Baby Yoda Was Nicknamed 'Yermit' In The Early Days Of The Mandalorian

To many casual "The Mandalorian" fans, he's "Baby Yoda." To the die-hards, his canonical name is "Grogu." In the "Star Wars" fandom, some have affectionately nicknamed him "Yodito." He goes by many names, but his adorable, bug-eyed face is widely loved by all kinds of fans. Grogu's first appearance in the pilot episode of "The Mandalorian" was a shockingly well-kept secret that quickly took over the internet.

Conceptually, Grogu is a stroke of merchandising genius. Let's take one of the most recognizable characters in the entire franchise, then make an adorable baby version for an even broader appeal. There is still no canon name for the ancient species Grogu or Yoda (and the lesser-known Yaddle) are members of, so there's a genuine air of mystique looking past his superficial cuteness.

This week, a special issue of Empire Magazine promoting season 3 of "The Mandalorian" features an oral history of the creation of Grogu from page to screen. The creatives behind the show shared some interesting tidbits of information, including yet another nickname for the green child given during the early days of production.

TaMara Carlson Woodard, a creature-effects artist, puppeteer, and specialty costumer for "The Mandalorian" who helped develop Grogu's designs, shared with Empire:

"When Scott [Patton, digital designer at Legacy Effects] and I got the brief, I was given a picture of Grogu without any clothes on — they were still trying to decide what he really looked like, what size he would be. I built a little body based off what I would want to hold, a little stuffed-animal version without a face — I called it 'Yermit', because it wasn't Yoda, and it wasn't Kermit."

Grogu's journey from concept to puppet

Dave Filoni, one of the creators/executive producers of "The Mandalorian" shared his initial reaction to co-creator/EP Jon Favreau's pitch of introducing a "Baby Yoda" type character:

"I was probably one of the first people to hear that pitch. Jon said, 'I want to make a character that's like a Baby Yoda.' I thought, 'Where are we going with this? If we're doing that, I want to help, because Yoda is such an important character to George [Lucas]. I want to help make sure it's going to come across as well as it can.'"

Favreau explained his thought process: Just because Grogu resembled familiar characters from the franchise's past doesn't mean he had to share an immediate connection with them. "We knew it wasn't Yoda — anybody who knows the timeframe ["The Mandalorian" is set after "Return of the Jedi"] knows that it can't be him," Favreau said. "Is it a clone? There's a lot of cloning going on. But he's his own person, with his own history."

From there, Filoni and Favreau started cooking with their creative teams and worked on the child's character design. Grogu would soon graduate from a little concept to a key element of the entire story. Rick Famuyiwa (a director/writer on previous seasons now serving as an EP on season 3) was shown the concept art as early as possible. "Jon and Dave showed me the first sketch that inspired it — that last image [in 'Chapter 1'] of Mando and the baby as he's in his pram, and he reaches down into it," said Famuyiwa.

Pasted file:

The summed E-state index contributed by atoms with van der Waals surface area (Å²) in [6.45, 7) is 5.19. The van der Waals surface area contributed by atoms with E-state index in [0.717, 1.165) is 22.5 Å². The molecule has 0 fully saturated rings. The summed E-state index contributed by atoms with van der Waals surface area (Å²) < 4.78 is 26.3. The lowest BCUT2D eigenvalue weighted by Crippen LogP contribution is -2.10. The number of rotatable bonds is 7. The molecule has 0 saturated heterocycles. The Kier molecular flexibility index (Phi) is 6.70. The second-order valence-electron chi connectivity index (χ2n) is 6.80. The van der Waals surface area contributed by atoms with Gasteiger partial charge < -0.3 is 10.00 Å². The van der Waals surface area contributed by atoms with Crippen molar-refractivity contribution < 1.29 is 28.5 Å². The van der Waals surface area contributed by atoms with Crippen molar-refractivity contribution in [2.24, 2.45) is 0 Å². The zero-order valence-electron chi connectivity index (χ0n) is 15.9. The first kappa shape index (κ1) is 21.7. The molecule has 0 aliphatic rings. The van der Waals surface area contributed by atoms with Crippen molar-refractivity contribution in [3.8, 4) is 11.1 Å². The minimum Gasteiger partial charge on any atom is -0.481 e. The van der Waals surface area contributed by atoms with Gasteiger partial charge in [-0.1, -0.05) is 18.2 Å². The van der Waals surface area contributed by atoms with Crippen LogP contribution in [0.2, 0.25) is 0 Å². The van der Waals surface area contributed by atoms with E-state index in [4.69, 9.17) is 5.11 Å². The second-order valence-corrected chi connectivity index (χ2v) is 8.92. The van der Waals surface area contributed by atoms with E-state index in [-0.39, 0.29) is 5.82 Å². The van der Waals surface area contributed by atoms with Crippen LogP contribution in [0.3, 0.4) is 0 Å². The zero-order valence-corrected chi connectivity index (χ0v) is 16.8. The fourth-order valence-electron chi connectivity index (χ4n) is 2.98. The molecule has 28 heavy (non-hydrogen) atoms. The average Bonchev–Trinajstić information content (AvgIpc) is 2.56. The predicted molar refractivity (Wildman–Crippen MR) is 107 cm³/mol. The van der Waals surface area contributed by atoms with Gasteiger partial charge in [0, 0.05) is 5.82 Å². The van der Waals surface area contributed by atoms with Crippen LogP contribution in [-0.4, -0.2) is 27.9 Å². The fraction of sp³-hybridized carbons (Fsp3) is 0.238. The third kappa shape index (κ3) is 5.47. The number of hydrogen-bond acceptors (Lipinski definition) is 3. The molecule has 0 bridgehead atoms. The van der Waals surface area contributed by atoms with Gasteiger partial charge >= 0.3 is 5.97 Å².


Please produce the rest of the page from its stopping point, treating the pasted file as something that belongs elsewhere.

It's within this piece of concept art where Favreau found the beating heart of his "Star Wars' series, and soon birthed a puppet with a $5 million budget.

Looking back on the mystery of Grogu

John Rosengrant, the founder of Legacy Effects, walked into the middle of Grogu fever during pre-production. "I had a meeting with Jon and [producer] Colin Wilson. I went into this room set up with production art all over the walls, and I saw these — as the world calls him — Baby Yoda. I'm asking, 'What is this?'"

Even though the connection between Grogu and the titular "Mandalorian" was the emotional foundation of the show, the official names/origins of both characters would remain in Favreau and Filoni's minds until the show naturally revealed that information. The show's designers and creatives were largely left in the dark in early production as well, so the mystery would be a huge part of the character design.

Carlson Woodard shared her thought process designing Grogu's outfit in season 1 of "The Mandalorian" with Empire:

"I built the costume — we knew it should have clothes, but we didn't know anything about its origin. So we said, 'Okay, somebody found this [baby], and it needs clothes ... I'm going to take something that was worn by a larger human.' I deconstructed it and then reassembled it for this smaller creature. Some pieces are structural, and a lot of pieces are hand-sewn and raggedy."

In such a short amount of time, Din Djarin and Grogu have become one of the most lovable pairings in the entire "Star Wars" franchise, but this production story reminded us of a much simpler time where he was only referred to as "the child" by the woefully unprepared marketing team and "Baby Yoda" by everyone else. It's fun to learn in retrospect that he was also once referred to as "Yermit" by the designers behind the scenes.